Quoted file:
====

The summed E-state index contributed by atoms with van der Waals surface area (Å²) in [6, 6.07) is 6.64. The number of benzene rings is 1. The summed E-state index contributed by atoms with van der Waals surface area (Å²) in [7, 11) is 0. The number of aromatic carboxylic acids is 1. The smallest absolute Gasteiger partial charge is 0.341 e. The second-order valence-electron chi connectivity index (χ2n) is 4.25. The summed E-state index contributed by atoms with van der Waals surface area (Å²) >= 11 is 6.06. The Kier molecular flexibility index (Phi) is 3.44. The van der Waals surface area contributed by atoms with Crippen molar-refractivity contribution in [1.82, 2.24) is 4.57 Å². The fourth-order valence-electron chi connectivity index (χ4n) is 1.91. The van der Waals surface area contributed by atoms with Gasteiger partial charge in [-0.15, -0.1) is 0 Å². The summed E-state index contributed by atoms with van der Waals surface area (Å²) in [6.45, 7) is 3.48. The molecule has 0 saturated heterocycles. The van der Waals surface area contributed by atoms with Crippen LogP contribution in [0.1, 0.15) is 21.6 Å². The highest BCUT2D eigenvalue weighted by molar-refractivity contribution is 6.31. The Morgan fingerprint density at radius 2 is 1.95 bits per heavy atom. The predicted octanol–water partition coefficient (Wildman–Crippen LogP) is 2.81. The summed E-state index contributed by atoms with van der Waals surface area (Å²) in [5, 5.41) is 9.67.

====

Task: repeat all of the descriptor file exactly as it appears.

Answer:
The summed E-state index contributed by atoms with van der Waals surface area (Å²) in [6, 6.07) is 6.64. The number of benzene rings is 1. The summed E-state index contributed by atoms with van der Waals surface area (Å²) in [7, 11) is 0. The number of aromatic carboxylic acids is 1. The smallest absolute Gasteiger partial charge is 0.341 e. The second-order valence-electron chi connectivity index (χ2n) is 4.25. The summed E-state index contributed by atoms with van der Waals surface area (Å²) >= 11 is 6.06. The Kier molecular flexibility index (Phi) is 3.44. The van der Waals surface area contributed by atoms with Crippen molar-refractivity contribution in [1.82, 2.24) is 4.57 Å². The fourth-order valence-electron chi connectivity index (χ4n) is 1.91. The van der Waals surface area contributed by atoms with Gasteiger partial charge in [-0.15, -0.1) is 0 Å². The summed E-state index contributed by atoms with van der Waals surface area (Å²) in [6.45, 7) is 3.48. The molecule has 0 saturated heterocycles. The van der Waals surface area contributed by atoms with Crippen LogP contribution in [0.1, 0.15) is 21.6 Å². The highest BCUT2D eigenvalue weighted by molar-refractivity contribution is 6.31. The Morgan fingerprint density at radius 2 is 1.95 bits per heavy atom. The predicted octanol–water partition coefficient (Wildman–Crippen LogP) is 2.81. The summed E-state index contributed by atoms with van der Waals surface area (Å²) in [5, 5.41) is 9.67.